- Hvar island is lovely with gorgeous views of dotted islands along the coast. We enjoyed the beautiful beaches but many are not swimmable so we were appreciative of the giant swimming pool at the hotel. A highlight for us was taking a boat excursion visiting the blue and green caves just outside of the island. We arrived on Hvar Island by ferry from Split and booked tickets in advance at email@example.com.
- We remember Split for it’s remarkable Diocletian’s Palace. Diocletian, the Roman Emperor, built this palace in the 3rd Century as his retirement palace and when the Romans left, the locals moved in. This gives Split’s centre the air of a living, breathing museum. We used a guide to take us around Diocletian’s basements, Jupiter’s Temple, the Cathedral and Golden Gate.
- On the way north to the Istrian Peninsula, we stopped at Plitvice Lakes National Park. In peak summer months, the park may be crowded so aim for an early morning excursion when possible. We chose to stay at a basic hotel in the park to arrange for getting an early start. A unique component of the park is that it’s home to 16 lakes that spill into one another with many cascading waterfalls. The park offers free boat and bus rides to explore and get around.
- Enroute from Plitvice to Rovinj in the Istrian Peninsula, we stopped in Motovun for lunch, a pretty medieval hilltop town with gorgeous views. Rovinj was beautiful with venetian like qualities. A day trip to Pula was definitely a worthwhile trip to see Roman Ruins including a well-preserved amphitheater.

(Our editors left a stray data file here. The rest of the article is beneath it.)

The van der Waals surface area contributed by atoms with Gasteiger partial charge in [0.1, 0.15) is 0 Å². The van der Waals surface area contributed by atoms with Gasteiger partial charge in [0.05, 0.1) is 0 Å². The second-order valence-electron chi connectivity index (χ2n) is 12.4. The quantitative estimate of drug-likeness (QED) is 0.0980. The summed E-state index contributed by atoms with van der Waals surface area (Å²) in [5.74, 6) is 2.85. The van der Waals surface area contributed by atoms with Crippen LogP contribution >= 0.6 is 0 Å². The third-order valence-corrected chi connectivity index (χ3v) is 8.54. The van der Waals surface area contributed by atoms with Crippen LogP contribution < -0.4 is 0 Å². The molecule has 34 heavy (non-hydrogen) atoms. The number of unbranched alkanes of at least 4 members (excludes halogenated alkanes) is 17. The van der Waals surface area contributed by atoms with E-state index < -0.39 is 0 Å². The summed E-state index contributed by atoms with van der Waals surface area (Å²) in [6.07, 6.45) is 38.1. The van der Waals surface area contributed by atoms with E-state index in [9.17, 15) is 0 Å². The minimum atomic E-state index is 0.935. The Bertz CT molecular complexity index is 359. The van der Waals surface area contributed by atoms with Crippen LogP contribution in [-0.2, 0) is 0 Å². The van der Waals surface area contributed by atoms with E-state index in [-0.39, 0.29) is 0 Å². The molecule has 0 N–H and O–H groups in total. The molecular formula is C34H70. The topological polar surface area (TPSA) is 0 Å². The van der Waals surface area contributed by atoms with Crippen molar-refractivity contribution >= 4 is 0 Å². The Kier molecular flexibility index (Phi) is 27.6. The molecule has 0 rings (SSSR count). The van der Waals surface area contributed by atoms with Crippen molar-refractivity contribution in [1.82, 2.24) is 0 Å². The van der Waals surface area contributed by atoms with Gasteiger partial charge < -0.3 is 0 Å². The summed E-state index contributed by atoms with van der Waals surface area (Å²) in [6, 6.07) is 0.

- On the way to Bled, Slovenia, we chose to visit the Postojna Caves, a series of caverns over two million years old that the kids thought were very cool. Bled is a beautiful city with magnificent views of the Julian Alps. There are a lot of outdoor activities to choose from including swimming, hiking and ziplining. The outdoor summer toboggan ride was a fun way to entice the kids to take in some beautiful views and slide.
Places to stay
- Hotel Excelsior, Dubrovnik, Croatia was great for its proximity to the old town. You’re paying for the location. We walked back & forth all of the time. The views from the hotel couldn’t have been better – seeing the sunrise over the old town at breakfast and then seeing it while having a drink at sunset.
- In Hvar Island, the Amfora, Hvar Grand Beach Resort features a fabulous pool for the kids and a great location.
- In Split, we stayed at Hotel Luxe Split, a modern boutique hotel.
- Hotel Casa Garzotto in Rovinj was pretty – very Venetian – and our hotel was more of a B&B with antique furniture, great service and a terrific breakfast.
- In Bled, The Grand Hotel Toplice, was a grand old hotel right on the lake – great location and great views of the castle.
- In Zagreb, Esplanade is a lovely five star hotel at very reasonable prices.
In general, food was good and family friendly with lots of pizza options. Another highlight was the fresh seafood offered by most restaurants. In the Istrian Peninsula, a specialty cuisine were the dishes offered with black or white truffles.
We primarily used conveniently located restaurants or ones recommended by the hotel concierge. The restaurants we felt deserved honorable mention are:
- Keep in mind, Croatia doesn’t accept Euros (their currency is the Kuna), but Slovenia and Montenegro do. Plan ahead before crossing borders.
- Many of the border crossings during peak travel season can add a lot of time to a drive. Some took up to an hour. Plan ahead accordingly.
- We were absent minded when our 7th grader & 5th grader wore their Croatian t-shirts into Montenegro. One guy actually stopped our 5th grader and berated him for wearing it. We should’ve been more sensitive.
- Many of the beaches we visited were rocky and difficult to swim. In some cases, a good pair of water shoes will help.
- When visiting Slovenia by car, it’s important to pick up a vignette, a pre-paid toll system required for cars to drive within the country. You can get one at a gas station or store by the border.
- If your family are beach goers, then review the Top Ten Beaches in Croatia here.
Before You Go
All US Citizens do not require a visa to travel to Croatia, whether for business or tourism for short-term stays; however, you will need a US Passport.